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Journaling for Creativity.

Procrastination is hard wired. How to beat it.


So after hours of preparation, finally we get the chance to sit down and write, but what happens? We do something else. E-mail is checked, the journal gets flicked through, paperclips require un-linking, plants need dead leaves removing etc.

Why? What happened to the writing?

The good old procrastination reflex has got us again.

So just what is going on in our head?

Surprisingly, it’s because it feels more comfortable and safer to procrastinate than to do what we should be doing.

“No!” you claim “That can’t be right. I will hate myself tomorrow for not doing this.”

Not true and true. Oh yes you will be upset at yourself later but all the personal recriminations in the world, about time being wasted and opportunity lost, will amount to nothing compared to the pleasure of not doing it at the time.

Quite simply if we have a choice of doing something that avoids risk and uncertainty then we will take the option that keeps us safe. Once we have made that ‘keep safe’ decision, our brains reward us with a momentary ‘good’ feeling. It is a basic survival response that has been etched into the primitive part of our brain.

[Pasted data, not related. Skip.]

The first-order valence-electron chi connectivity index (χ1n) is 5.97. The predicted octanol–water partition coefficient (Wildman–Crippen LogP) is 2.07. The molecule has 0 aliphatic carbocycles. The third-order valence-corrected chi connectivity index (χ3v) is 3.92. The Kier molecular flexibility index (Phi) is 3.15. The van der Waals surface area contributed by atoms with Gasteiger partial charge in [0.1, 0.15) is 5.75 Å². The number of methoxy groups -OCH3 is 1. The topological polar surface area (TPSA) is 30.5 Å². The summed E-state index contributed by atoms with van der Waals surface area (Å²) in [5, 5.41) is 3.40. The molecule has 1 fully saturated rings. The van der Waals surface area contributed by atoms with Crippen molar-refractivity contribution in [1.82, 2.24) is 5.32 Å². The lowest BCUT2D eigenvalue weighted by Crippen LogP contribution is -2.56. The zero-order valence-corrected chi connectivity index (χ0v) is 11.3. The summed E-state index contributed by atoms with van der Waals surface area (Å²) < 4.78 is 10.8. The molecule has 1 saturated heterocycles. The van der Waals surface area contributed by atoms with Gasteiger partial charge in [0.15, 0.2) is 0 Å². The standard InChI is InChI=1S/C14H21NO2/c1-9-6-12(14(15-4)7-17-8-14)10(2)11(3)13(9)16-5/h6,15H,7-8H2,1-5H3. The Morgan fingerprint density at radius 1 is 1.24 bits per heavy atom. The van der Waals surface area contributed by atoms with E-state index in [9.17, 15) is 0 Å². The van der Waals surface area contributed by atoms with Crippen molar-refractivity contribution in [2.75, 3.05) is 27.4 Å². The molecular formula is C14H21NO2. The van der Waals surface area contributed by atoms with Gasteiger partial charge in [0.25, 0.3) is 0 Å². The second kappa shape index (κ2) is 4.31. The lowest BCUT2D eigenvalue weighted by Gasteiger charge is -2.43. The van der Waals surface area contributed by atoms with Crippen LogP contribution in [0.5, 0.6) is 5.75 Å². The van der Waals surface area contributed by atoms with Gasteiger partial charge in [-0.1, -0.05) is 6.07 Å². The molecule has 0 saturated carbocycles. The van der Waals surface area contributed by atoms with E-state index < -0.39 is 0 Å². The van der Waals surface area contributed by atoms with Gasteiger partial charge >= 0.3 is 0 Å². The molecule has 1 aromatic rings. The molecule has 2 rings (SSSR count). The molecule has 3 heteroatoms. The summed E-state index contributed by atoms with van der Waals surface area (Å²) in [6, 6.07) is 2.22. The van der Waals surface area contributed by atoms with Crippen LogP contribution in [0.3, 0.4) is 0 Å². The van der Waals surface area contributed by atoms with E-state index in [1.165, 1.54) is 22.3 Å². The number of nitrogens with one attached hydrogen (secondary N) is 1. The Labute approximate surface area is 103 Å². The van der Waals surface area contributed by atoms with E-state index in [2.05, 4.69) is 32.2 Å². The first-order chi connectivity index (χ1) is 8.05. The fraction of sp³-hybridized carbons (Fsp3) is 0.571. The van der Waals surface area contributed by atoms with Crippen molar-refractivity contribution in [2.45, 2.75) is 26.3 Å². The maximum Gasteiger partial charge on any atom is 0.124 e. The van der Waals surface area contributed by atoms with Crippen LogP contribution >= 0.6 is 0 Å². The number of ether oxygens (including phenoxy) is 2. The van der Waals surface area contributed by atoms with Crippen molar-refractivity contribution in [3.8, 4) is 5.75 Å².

I know this is incredibly hard to accept, but bear with me as I try to illuminate why and how our own brains mislead us. To overcome procrastination we have to accept that fear is the root cause before we can successfully overcome it.

What is there to fear about writing?

When we sit down to write we are setting ourselves up for a bad time. Will it be good enough? Is the plot strong enough? Are the characters shallow? Will an agent/publisher laugh me out the door? How on earth am I going to get it right? Danger lies behind every decision.

What if we are successful? Success means change, we would have to become more than we are now, we would have to deal with clever people who might see through us and we would be expected to be able to do it all again. The fear of change is a massive problem to overcome, in industry whole businesses are employed trying to circumvent it. The trouble is that in most cases, people simply do not realise that the fear of change is controlling their actions.

So what happens as we start to write? We sit down, take a deep breath, fingers hover over the keyboard, we look at the screen… and have two decisions, either start writing with all its incumbent dangers or do that little something that suddenly seems more important, more comfortable to do. Did you notice that it suddenly seemed more important, it wasn’t important earlier or we would have already done it.

It is a classic ‘fight or flight’ response. Our brain selects two options for us, the task in hand or a safer task. When we choose the safer option, the primitive part of our brain, rewards us with a little ‘well being’ feeling to ensure we will make the same safe response next time. This is why procrastination becomes a habit.

This also explains why once we are past that decision and are immersed in our writing we can then work so well, since we are now figuratively in fight mode. That is until the first distraction and we revert back to the write or flight decision.